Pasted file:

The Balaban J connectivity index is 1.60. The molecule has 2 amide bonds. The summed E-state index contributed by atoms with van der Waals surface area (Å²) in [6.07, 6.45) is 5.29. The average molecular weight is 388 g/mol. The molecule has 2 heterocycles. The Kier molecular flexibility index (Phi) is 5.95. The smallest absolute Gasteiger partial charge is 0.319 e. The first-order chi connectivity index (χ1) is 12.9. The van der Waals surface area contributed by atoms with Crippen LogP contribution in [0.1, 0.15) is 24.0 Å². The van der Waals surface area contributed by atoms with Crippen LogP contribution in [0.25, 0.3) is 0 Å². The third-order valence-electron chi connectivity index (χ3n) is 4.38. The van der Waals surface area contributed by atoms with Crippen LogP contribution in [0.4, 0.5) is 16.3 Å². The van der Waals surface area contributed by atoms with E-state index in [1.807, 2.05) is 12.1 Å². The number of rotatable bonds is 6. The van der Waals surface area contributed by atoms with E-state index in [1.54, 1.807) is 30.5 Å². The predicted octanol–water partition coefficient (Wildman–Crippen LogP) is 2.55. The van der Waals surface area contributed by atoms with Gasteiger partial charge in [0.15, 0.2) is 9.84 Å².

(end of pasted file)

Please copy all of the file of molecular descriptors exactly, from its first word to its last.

The Balaban J connectivity index is 1.60. The molecule has 2 amide bonds. The summed E-state index contributed by atoms with van der Waals surface area (Å²) in [6.07, 6.45) is 5.29. The average molecular weight is 388 g/mol. The molecule has 2 heterocycles. The Kier molecular flexibility index (Phi) is 5.95. The smallest absolute Gasteiger partial charge is 0.319 e. The first-order chi connectivity index (χ1) is 12.9. The van der Waals surface area contributed by atoms with Crippen LogP contribution in [0.1, 0.15) is 24.0 Å². The van der Waals surface area contributed by atoms with Crippen LogP contribution in [0.25, 0.3) is 0 Å². The third-order valence-electron chi connectivity index (χ3n) is 4.38. The van der Waals surface area contributed by atoms with Crippen LogP contribution in [0.4, 0.5) is 16.3 Å². The van der Waals surface area contributed by atoms with E-state index in [1.807, 2.05) is 12.1 Å². The number of rotatable bonds is 6. The van der Waals surface area contributed by atoms with E-state index in [1.54, 1.807) is 30.5 Å². The predicted octanol–water partition coefficient (Wildman–Crippen LogP) is 2.55. The van der Waals surface area contributed by atoms with Gasteiger partial charge in [0.15, 0.2) is 9.84 Å².